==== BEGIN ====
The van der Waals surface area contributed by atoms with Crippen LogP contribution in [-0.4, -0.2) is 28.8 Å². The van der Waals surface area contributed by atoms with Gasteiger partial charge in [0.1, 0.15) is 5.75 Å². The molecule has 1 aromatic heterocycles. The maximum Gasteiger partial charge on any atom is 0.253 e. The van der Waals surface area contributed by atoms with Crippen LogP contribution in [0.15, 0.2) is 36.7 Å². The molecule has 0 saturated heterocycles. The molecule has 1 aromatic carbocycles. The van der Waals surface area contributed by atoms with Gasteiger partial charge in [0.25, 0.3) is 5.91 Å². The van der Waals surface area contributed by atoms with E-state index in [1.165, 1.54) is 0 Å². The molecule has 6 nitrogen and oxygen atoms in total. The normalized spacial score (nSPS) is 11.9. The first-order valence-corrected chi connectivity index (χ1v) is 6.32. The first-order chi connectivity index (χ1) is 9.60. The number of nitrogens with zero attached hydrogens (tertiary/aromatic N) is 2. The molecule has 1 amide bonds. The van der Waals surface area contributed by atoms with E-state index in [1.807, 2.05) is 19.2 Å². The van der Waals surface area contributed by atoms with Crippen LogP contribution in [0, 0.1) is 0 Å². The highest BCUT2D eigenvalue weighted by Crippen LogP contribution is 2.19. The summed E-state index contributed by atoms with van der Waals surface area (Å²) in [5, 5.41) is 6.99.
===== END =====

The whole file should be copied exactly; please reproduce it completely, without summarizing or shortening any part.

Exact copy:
The van der Waals surface area contributed by atoms with Crippen LogP contribution in [-0.4, -0.2) is 28.8 Å². The van der Waals surface area contributed by atoms with Gasteiger partial charge in [0.1, 0.15) is 5.75 Å². The molecule has 1 aromatic heterocycles. The maximum Gasteiger partial charge on any atom is 0.253 e. The van der Waals surface area contributed by atoms with Crippen LogP contribution in [0.15, 0.2) is 36.7 Å². The molecule has 0 saturated heterocycles. The molecule has 1 aromatic carbocycles. The van der Waals surface area contributed by atoms with Gasteiger partial charge in [0.25, 0.3) is 5.91 Å². The van der Waals surface area contributed by atoms with E-state index in [1.165, 1.54) is 0 Å². The molecule has 6 nitrogen and oxygen atoms in total. The normalized spacial score (nSPS) is 11.9. The first-order valence-corrected chi connectivity index (χ1v) is 6.32. The first-order chi connectivity index (χ1) is 9.60. The number of nitrogens with zero attached hydrogens (tertiary/aromatic N) is 2. The molecule has 1 amide bonds. The van der Waals surface area contributed by atoms with E-state index in [1.807, 2.05) is 19.2 Å². The van der Waals surface area contributed by atoms with Crippen LogP contribution in [0, 0.1) is 0 Å². The highest BCUT2D eigenvalue weighted by Crippen LogP contribution is 2.19. The summed E-state index contributed by atoms with van der Waals surface area (Å²) in [5, 5.41) is 6.99.